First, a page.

Past Masters: The African Mask
The following material is from the introduction to The Art of Black Africa, written by Elsy Leuzinger and published by Rizzoli (New York, 1976), with photographs by Isabelle Wettstein and Brigitte Kauf.
African art is rooted in religion. This does not mean that Africans would be so presumptuous as to make images of the great creator-god. It is rather the case that they try to put the divine power, the eternal vital force which suffuses creation, into a form that befits it, thereby ensuring its favourable disposition and enlisting its aid and protection. African works of art--masks, sculptures and other ritual implements--are nothing less than media designed for a supernatural power. They have to be fashioned with such beauty and precision, with such appropriateness, that they please the spirit and persuade it to take up its abode in them. This it does in special ceremonies, which the priest combines with sacrifices and invocations; at the climax of the ritual the presence of the divine spirit makes itself felt to the worshipper with the greatest immediacy and intensity. . . .
The mask usually bears the features of the ancestor figure, but serves a different function: it is a dynamic ritual implement, which intervenes actively in the ceremonies. Its significance can only be appreciated by one who has seen it perform this function: in the light of the moon and the torches the mask-bearer appears, fully costumed, and suggests the presence of the great spirit by wild leaps and dances, speaking with an unnatural voice. Indeed, the mask-bearer is convinced that during his trance, in an atmosphere heightened by odours of sacrifice and the rhythmic beating of drums, he is possessed by the divine spirit, which pulsates through his body like an electric current. . . .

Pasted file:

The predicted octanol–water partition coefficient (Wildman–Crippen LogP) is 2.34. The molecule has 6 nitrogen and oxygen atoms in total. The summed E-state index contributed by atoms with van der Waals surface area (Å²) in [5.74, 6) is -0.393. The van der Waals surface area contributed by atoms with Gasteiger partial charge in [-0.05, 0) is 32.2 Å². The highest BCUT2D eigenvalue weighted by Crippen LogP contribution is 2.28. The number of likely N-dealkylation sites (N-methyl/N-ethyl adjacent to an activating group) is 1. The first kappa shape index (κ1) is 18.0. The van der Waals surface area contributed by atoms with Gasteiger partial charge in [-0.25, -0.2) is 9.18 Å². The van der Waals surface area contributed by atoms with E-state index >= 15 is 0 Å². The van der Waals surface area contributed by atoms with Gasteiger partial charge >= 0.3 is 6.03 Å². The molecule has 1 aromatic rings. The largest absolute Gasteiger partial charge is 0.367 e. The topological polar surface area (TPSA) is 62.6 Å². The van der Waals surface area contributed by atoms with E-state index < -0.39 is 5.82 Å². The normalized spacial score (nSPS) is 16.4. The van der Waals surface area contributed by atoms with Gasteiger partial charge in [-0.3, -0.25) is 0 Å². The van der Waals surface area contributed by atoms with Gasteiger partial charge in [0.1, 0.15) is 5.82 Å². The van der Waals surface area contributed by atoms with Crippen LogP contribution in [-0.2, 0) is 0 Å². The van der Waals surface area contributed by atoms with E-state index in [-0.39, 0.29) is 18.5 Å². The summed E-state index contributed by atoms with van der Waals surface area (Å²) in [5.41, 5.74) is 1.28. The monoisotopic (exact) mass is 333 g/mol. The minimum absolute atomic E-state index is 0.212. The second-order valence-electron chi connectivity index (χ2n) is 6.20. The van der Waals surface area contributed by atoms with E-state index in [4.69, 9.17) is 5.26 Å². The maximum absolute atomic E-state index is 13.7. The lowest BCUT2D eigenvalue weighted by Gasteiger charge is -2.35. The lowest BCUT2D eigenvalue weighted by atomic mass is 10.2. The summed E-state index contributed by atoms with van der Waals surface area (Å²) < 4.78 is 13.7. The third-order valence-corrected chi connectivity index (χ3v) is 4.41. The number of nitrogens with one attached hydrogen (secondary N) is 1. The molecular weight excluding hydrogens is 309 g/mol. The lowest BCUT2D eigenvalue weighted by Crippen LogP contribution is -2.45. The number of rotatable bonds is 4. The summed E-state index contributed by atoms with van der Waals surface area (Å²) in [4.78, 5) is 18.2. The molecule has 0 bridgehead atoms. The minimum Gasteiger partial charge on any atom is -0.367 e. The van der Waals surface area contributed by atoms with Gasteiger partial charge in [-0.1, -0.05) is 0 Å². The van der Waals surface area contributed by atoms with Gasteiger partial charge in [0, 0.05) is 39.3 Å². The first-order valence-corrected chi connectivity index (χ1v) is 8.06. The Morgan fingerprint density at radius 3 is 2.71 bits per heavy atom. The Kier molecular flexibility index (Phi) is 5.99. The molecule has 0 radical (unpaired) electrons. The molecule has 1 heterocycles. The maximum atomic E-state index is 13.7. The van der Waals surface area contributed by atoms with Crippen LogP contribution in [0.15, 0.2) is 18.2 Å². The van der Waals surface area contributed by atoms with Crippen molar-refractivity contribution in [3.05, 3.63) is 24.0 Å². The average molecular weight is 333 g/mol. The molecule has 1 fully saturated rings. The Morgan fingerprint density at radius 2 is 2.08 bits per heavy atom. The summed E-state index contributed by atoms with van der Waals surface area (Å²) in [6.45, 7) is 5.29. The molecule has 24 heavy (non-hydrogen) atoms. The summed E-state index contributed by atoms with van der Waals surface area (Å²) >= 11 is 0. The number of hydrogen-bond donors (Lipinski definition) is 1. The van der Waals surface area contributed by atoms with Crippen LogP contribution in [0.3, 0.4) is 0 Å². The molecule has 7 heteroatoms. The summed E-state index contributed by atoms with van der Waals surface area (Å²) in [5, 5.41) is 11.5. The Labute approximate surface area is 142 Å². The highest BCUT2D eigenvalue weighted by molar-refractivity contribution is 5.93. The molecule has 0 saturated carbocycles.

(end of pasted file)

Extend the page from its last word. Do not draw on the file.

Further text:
Kindly souls appear in white masks, sometimes even dancing on stilts to look as supernatural as possible. With piping voices they announce the counsel given to the bereaved from the dignity. Festivals connected with the sowing of crops and harvesting, legal proceedings, ceremonies held for boys completing the bush school--on all important occasions the tutelary spirits are invoked and acclaimed. Every ritual act, every ceremony performed by the priest, gives the African a sense of security and an assurance that each evil spirit is counteracted by a kindly one.
Copyright 2005, Gallery Walk, Brattleboro, Vermont